Often in death, it is all too common for people – people who truly are “left behind” – to be forced to exert special effort to wring a few drops of goodness out of altogether forgettable lives.
I am happy to report – no, to proudly affirm – that no such effort is needed in describing Jacque Mitchell, the man he was, the life he lived, and the size of the loss we are so painfully learning to live with.
This is not only affirmed by me, but in the words and the presence of so many who have known Jacque, be it for decades – as his siblings, children, grandchildren, in-laws and, of course, Mary did – or for just a few minutes of idle conversation over coffee, like the police officer who attended to him on the morning he passed away.
Bad news is bad news. Jacque Mitchell is dead. Tears are falling. A woman has lost a husband – and does not know how she can go on. Children have lost a father. Sisters and brothers have lost a dear friend. A community has lost someone special. That is all true. That is life in the world we know today. And that truth never changes, no matter how much all of us just wish this would end, that Jacque would just slide back the porch door, walk into the kitchen, smile and ask, “Now what the hell is all this crying about?”
But it doesn’t end at bad news. Not with this man. Not with this life.
For me, the best thing to know from these past few days is that there really was no difference between the Jacque Mitchell who his loved ones knew, and the Jacque Mitchell who the rest of this world got to know.
The man with a high school education who owned a small business, and who could teach rocket scientists and Rhodes Scholars how to live a richer life.
The man who never had a real father figure of his own, yet stepped up and set the highest standard of fatherhood for his three sons – and he gave them the tools they needed to exceed that standard.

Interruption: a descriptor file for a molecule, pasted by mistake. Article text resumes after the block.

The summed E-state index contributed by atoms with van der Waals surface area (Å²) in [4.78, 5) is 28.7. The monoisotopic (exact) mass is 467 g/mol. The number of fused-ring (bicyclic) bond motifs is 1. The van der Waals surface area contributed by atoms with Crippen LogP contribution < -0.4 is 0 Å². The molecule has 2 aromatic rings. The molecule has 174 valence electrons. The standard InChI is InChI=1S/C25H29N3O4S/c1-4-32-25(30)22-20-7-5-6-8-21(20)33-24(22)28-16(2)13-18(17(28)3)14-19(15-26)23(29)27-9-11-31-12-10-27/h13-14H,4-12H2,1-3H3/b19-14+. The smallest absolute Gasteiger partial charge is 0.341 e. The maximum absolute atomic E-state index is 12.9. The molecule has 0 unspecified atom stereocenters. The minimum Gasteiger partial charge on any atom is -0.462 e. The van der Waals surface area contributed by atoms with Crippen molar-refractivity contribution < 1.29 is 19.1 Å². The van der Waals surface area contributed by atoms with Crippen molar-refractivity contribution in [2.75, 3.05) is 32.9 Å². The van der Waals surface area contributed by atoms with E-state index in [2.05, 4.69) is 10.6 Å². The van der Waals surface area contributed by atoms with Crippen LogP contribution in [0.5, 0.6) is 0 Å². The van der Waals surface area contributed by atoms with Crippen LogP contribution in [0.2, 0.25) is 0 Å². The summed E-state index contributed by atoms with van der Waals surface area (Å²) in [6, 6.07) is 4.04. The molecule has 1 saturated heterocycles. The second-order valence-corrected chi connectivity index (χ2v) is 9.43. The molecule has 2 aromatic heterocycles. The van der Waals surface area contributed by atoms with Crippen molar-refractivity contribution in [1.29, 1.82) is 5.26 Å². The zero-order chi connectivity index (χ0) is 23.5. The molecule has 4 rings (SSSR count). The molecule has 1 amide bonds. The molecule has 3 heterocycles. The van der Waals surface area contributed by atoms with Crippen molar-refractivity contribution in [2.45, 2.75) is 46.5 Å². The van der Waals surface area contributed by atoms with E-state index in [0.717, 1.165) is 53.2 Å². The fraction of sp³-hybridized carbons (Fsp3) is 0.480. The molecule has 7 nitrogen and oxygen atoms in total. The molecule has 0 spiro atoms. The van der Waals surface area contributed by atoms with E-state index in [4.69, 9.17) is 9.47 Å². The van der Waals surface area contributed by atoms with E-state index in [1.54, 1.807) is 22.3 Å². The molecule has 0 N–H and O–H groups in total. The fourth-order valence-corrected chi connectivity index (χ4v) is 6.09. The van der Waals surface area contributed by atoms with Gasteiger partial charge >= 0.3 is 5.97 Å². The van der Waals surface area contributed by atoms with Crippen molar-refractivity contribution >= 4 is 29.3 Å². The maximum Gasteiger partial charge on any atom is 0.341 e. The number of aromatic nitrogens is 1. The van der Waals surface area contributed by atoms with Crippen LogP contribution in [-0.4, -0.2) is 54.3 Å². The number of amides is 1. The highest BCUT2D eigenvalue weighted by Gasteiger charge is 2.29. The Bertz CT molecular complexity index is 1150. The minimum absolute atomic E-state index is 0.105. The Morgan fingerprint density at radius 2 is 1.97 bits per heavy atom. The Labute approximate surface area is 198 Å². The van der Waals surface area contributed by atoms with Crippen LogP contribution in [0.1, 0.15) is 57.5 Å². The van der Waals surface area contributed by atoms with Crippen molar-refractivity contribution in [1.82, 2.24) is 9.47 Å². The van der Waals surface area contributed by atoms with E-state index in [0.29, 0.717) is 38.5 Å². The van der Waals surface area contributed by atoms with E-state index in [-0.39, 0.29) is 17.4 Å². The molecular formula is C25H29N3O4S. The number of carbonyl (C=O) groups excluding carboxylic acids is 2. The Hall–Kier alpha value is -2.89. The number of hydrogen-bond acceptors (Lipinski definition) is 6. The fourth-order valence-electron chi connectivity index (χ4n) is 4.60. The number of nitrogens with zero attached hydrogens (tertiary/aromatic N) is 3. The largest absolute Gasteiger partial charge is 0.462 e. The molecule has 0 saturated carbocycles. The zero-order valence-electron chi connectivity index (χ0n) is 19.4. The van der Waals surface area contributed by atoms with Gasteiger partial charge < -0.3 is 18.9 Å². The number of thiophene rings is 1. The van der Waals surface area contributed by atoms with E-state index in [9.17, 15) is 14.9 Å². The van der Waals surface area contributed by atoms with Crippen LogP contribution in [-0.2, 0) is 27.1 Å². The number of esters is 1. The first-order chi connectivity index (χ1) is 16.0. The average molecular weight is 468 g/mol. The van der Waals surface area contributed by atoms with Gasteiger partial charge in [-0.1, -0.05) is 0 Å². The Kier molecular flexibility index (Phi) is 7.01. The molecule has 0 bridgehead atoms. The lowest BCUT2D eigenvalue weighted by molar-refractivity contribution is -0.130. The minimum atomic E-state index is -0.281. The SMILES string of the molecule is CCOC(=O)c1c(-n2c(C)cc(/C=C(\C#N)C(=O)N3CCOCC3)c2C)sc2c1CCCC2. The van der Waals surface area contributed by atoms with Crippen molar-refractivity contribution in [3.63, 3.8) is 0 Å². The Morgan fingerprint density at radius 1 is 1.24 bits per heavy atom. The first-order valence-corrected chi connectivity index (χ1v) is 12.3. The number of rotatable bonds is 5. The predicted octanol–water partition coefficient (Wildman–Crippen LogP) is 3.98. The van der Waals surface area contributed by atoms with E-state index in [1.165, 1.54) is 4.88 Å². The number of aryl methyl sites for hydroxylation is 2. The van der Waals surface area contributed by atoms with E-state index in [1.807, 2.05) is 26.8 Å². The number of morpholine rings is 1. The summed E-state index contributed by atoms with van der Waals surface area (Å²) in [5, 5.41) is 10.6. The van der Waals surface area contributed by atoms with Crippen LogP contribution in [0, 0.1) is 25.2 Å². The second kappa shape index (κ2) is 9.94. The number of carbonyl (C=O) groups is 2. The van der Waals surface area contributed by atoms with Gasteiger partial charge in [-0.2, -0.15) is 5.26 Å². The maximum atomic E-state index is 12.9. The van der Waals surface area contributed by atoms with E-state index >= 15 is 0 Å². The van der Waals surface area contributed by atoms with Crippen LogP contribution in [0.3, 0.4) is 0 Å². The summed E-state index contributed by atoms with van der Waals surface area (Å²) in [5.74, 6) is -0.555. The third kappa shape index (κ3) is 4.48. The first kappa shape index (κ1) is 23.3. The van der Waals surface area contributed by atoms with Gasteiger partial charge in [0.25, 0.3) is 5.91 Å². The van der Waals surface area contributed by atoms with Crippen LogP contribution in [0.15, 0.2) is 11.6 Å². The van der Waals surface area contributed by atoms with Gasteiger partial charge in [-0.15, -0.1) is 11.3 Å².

The charming, simple yet devilishly romantic and joyful husband who never stopped thanking God for the woman He created, who would call Jacque the reason she woke up in the morning every day through 10 presidents, six decades and countless triumphs and tribulations.
The kind, gentle and sincere grandfather who would call me out of the blue when I was at school, and just getting used to life on my own, just to find out how I was doing. And to let me know he loved me and was always thinking about me. I appreciated those calls then. And now I miss them because I know they aren’t coming anymore.
That was the Jacque Mitchell I knew. It was the Jacque Mitchell the world knew, too.
The story here is not just the bad news. It’s that in recalling the public and private life of one man from a small town, there is nothing new to report. The ordinary man who created the most extraordinary of things is, simply, the story you already know.
Goodbye, Grandpa. I love you. I miss you. I’ll never forget you. And make sure to have the net handy when Jesus gets His first bite on your new boat.
He’s going to be a great repeat customer for your Heavenly Fishin’ Fun Guide Service.